Agree with all above. The advantage of PCCBs for most of us is the decrease in brake dust. The lower unsprung weight and mildly improved stopping power - most of us wont even notice. The yellow calipers don't look good at all IMHO unless you have a racing yellow car. My steel brakes are awesome. The stopping power limit is really the tires, not the brakes anyway.
 
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Discussion Starter #11 (Edited)
The things that still call to me on paper are the perceived hp gain (I have read 20-40 so I will assume it is in the middle)
I think the people making these claims are way, way off. I'd like to see some math or data for how they came to that figure. Personally (admittedly, anecdotally), I have some experience that says it won't be anywhere near that much of a perceived gain.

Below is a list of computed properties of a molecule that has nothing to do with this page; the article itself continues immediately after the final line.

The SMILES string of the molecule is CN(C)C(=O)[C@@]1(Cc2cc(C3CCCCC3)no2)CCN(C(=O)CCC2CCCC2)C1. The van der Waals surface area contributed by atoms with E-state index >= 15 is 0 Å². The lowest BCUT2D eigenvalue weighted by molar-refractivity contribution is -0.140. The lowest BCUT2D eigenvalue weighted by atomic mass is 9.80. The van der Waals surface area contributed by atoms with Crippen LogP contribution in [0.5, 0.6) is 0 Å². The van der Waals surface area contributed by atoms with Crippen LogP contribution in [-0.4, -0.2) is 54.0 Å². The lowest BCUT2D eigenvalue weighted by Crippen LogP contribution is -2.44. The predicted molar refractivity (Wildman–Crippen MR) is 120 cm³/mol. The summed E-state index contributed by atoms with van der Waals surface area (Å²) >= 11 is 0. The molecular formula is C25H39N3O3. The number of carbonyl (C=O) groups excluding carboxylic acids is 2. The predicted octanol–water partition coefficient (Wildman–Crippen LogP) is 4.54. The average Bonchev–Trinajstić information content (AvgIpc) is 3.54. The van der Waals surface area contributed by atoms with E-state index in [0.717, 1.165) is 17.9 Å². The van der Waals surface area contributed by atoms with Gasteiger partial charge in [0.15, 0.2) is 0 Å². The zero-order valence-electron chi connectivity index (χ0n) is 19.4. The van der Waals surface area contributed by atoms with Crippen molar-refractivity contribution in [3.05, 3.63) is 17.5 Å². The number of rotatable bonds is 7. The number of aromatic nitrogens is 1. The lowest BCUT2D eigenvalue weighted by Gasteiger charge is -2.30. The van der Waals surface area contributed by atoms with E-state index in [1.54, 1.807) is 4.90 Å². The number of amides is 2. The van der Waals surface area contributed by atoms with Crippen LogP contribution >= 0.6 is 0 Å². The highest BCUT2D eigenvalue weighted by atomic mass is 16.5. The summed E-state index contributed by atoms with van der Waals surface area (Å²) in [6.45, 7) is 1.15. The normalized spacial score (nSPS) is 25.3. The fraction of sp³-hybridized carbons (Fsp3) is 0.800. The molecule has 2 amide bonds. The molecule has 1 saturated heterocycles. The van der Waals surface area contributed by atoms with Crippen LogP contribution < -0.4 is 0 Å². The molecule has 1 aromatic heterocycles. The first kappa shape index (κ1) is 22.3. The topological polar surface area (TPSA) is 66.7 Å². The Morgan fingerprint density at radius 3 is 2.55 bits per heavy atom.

On my last car, I bought aftermarket rims that were about 6.5 lbs lighter at each corner up front and 8 lbs in the rear than the factory wheels. It was certainly a noticeable difference, but not necessarily in a very good way... I found my tires spinning much more easily after the swap, presumably as a result of the significantly decreased rotational inertia. While the MOI was lower, the car's overall weight was not significantly lower. So the wheels wanted so spin faster than they were physically capable of moving the car forward. And unlike when you add more power, this is not a problem you can fix by simply getting stickier tires (because if you stop the spinning with stickier tires, you also eliminate most of the rotational inertia improvements). So my acceleration did not improve much.